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Lyon: Ola Maciejowska, Ewa Partum
September 20, 2017 - January 7, 2018
14th BIENNALE DE LYON
By Emma Lavigne, Guest curator
Since its creation in 1991, Thierry Raspail, Artistic Director of the Biennale de Lyon, has asked each guest curator to think about a keyword, assigned for three editions. The 2017 Biennale de Lyon is the second volume of a trilogy around the word “modernity”, and it was with this word that Thierry Raspail invited Emma Lavigne, director of the Centre Pompidou-Metz, to imagine this 14th edition, at the Sucrière and macLYON from 20 September 2017 to 07 January 2018.
“Modernity is the transient, the fleeting, the contingent; it is one half of art, the other being the eternal and the immovable.”
In a context of relentless globalization, generating constant mobility and accelerated flow – the “liquidity” of the world and of identities in Zygmunt Bauman’s analysis –, the Biennale is exploring the legacy and scope of the concept of “modernity” in the art of our time. We have taken the poet Baudelaire’s definition of modernity as «the transient, the fleeting, the contingent; one half of art, the other being the eternal and the immovable.”
The Biennale unfolds as an atmospheric and expanding, mobile landscape that is constantly reconfiguring itself in the manner of some of the masterpieces of modernity from the Centre Pompidou (National Museum of Modern Art) – here celebrating its 40th anniversary. Calder’s random orchestration of shapes suspended in space, for example, or Fontana’s paintings that open out onto infinite cosmogonies. The White Cube cracks and metamorphoses into an organism, a constellation, in which, with artists such as Hans Arp and Ernesto Neto, Lygia Pape and Daniel Steegman Mangrané, art and space become biomorphic and lead on to projects that challenge the abstraction of European modernity in order to reassess its influence around the world. Like the white sail of Hans Haacke’s, Wide White Flow, or the kites of Shimabuku’s When Sky was Sea, a wind of radical uprisings, poetic effulgence and contemporary aesthetic incandescence has swept through the Floating worlds of the Biennale de Lyon.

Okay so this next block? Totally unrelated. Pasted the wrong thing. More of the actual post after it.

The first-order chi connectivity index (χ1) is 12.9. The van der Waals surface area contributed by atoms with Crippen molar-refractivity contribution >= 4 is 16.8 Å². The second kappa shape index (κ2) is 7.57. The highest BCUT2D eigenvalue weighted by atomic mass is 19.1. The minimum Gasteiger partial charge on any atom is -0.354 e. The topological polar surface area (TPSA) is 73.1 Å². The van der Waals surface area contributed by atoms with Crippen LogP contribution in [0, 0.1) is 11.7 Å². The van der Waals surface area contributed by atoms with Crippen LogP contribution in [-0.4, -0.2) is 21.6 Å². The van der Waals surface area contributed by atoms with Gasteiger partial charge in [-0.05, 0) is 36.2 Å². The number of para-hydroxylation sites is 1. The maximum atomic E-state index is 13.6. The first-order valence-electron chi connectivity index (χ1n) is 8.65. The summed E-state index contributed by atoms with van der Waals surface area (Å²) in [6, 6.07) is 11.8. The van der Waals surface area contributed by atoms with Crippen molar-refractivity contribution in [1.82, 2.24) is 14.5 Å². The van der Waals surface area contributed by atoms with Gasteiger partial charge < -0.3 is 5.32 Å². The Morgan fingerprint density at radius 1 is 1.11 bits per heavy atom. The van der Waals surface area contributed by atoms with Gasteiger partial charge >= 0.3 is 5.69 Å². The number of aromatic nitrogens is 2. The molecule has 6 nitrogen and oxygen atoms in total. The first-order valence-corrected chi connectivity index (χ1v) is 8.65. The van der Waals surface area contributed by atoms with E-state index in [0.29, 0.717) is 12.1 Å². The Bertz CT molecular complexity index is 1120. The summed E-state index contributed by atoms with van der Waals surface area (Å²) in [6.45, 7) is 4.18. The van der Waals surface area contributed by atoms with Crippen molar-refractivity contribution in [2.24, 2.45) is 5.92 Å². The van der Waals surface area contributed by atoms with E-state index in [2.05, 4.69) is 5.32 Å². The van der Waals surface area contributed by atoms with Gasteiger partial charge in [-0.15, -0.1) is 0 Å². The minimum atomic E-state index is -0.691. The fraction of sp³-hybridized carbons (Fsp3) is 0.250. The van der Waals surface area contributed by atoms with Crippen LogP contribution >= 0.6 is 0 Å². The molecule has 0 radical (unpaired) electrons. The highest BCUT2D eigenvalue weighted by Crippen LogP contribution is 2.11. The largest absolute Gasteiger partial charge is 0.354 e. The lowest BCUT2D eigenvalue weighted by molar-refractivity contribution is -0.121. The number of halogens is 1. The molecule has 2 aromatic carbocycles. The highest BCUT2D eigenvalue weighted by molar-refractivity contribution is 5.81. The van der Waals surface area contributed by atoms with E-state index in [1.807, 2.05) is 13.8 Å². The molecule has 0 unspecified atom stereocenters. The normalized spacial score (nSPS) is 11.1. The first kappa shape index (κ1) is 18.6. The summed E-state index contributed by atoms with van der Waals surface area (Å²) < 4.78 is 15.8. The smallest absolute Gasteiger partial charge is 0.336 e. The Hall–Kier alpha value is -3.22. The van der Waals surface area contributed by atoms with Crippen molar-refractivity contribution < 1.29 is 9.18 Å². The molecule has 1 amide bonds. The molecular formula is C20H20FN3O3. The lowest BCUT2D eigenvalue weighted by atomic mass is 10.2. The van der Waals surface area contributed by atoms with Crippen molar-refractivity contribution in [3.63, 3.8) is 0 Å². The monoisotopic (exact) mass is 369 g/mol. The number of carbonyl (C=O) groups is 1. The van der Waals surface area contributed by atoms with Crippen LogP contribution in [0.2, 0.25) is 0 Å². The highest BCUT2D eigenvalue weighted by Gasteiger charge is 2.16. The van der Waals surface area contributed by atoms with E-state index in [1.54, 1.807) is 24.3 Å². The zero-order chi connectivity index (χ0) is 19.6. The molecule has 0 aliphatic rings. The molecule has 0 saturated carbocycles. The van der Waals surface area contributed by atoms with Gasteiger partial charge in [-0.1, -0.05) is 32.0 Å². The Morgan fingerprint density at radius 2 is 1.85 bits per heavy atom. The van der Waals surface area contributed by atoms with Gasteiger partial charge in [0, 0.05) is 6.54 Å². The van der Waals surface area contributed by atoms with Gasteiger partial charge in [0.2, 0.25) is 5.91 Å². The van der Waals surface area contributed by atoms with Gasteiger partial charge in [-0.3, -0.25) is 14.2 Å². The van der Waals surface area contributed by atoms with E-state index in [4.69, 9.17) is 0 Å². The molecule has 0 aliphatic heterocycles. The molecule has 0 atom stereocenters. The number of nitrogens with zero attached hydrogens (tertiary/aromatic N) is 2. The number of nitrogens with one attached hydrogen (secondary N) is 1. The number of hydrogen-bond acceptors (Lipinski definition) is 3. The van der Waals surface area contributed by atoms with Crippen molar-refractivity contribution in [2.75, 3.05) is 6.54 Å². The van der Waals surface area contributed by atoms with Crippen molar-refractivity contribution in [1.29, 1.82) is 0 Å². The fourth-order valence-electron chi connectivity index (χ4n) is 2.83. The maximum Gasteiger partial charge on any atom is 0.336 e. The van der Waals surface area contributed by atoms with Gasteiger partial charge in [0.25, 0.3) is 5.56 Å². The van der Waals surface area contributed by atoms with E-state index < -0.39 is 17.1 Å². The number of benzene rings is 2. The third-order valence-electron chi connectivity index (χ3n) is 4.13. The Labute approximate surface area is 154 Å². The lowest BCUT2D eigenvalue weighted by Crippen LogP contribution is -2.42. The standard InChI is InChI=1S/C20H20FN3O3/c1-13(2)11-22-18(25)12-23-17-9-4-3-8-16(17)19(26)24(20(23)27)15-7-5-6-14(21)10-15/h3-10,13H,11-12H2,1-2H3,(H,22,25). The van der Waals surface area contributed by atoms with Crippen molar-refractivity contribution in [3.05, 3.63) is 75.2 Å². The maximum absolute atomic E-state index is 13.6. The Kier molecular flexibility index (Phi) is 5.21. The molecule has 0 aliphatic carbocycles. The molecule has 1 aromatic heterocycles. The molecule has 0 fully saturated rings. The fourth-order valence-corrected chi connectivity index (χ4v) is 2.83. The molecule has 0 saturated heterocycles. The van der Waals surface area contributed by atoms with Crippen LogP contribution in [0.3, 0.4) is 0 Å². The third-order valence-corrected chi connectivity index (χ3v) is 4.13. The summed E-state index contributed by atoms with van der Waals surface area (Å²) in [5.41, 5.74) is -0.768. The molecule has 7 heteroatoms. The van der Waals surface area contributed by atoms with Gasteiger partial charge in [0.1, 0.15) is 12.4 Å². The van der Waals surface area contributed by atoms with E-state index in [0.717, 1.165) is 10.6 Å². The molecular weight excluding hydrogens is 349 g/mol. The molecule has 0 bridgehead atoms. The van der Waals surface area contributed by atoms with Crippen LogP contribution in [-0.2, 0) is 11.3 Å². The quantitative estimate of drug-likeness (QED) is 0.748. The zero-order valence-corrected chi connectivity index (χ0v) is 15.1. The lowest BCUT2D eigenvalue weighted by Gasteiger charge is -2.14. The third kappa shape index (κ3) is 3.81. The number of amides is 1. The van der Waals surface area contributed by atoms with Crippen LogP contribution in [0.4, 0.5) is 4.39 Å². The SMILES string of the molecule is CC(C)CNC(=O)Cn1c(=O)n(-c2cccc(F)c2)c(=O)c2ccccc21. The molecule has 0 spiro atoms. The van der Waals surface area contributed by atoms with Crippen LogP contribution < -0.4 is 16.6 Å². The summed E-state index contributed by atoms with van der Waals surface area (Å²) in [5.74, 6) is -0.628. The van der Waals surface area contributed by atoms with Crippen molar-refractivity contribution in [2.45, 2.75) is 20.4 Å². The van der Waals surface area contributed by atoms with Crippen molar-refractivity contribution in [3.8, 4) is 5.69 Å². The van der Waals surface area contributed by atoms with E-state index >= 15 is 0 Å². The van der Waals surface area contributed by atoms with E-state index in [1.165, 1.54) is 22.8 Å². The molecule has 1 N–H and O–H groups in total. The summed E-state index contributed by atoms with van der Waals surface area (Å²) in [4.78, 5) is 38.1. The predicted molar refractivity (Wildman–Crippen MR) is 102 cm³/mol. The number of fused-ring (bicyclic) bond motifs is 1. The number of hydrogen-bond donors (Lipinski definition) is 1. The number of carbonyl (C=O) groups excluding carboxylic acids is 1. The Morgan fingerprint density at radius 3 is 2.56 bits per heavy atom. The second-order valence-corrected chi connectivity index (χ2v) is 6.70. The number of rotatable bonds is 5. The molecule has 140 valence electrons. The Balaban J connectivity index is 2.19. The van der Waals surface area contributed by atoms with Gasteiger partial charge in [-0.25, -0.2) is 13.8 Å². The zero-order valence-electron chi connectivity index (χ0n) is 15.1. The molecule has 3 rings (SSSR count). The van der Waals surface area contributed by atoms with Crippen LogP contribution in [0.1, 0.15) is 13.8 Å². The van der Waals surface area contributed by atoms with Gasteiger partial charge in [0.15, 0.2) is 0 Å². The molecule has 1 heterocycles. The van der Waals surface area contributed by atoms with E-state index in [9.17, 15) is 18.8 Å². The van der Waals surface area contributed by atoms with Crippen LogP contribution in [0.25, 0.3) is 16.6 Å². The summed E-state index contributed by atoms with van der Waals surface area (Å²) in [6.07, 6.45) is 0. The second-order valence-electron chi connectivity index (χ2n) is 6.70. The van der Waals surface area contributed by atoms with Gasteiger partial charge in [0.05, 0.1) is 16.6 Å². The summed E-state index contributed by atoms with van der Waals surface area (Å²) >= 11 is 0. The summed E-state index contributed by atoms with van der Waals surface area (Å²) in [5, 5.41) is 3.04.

Six trails link the artworks on show at the macLYON to the ones on show at La Sucrière and the dôme, place Antonin Poncet: Archipelago of Sensation, Expanded Poetry, Ocean of Sound, Electric Body, Inner Cosmos and Endless Circulation.
2 questions for Emma Lavigne
How did you relate Floating worlds to what is specifically connected with Lyon?
I wanted to attach the Biennale, to moor it, in the heart of this city, whose identity has been partly shaped by the omnipresence of water – this city “born of the waters”, crossed by the Rhône and Saône –, by reactivating the powers of the imagination that are carried along by the presence, at once familiar and mysterious, of those two rivers. To leave open the connections between the city, with its history of silk weaving, and certain artworks which, like those of Hans Haacke or Damián Ortega, explore fabric, as a levitating material. After wandering through Lyon, over its bridges, and along its embankments, sometimes in the company of artists, the city turned into a land of the imagination. The Musée d’Art Contemporain and the Sucrière, a ghost ship on the banks of the Saône, became two inspiring ports-of-call on this journey through contemporary art, punctuated by other stops that changed our perceptions. The Biennale is an invitation to take a privileged walk with artists who guide the visitor into unknown or transfigured territories, temporary cinemas in the open air, gardens full of Damask roses, secret islands.
What discoveries and experiences do you hope to share with visitors to the Biennale?
The works featured in these Floating worlds are underpinned by the awareness that imagination, poetry and art are all instruments that reveal, as well as being antidotes to, the instability of the present time. In Nelson Goodman’s words, “Works of art […] literally or metaphorically exemplify forms, feelings, affinities, contrasts, to be sought in or built into a world.” I would like people who visit the Biennale to do so as if they were going through an experimental, sensory landscape, enlarging their perception, and their conception of the world. The Biennale unfolds like a voyage through an archipelago of islands that are, by turns, scenes to be looked at or stopping places where we can slow down and steep ourselves in the wonder, the awareness, the contemplation and reflection that they generate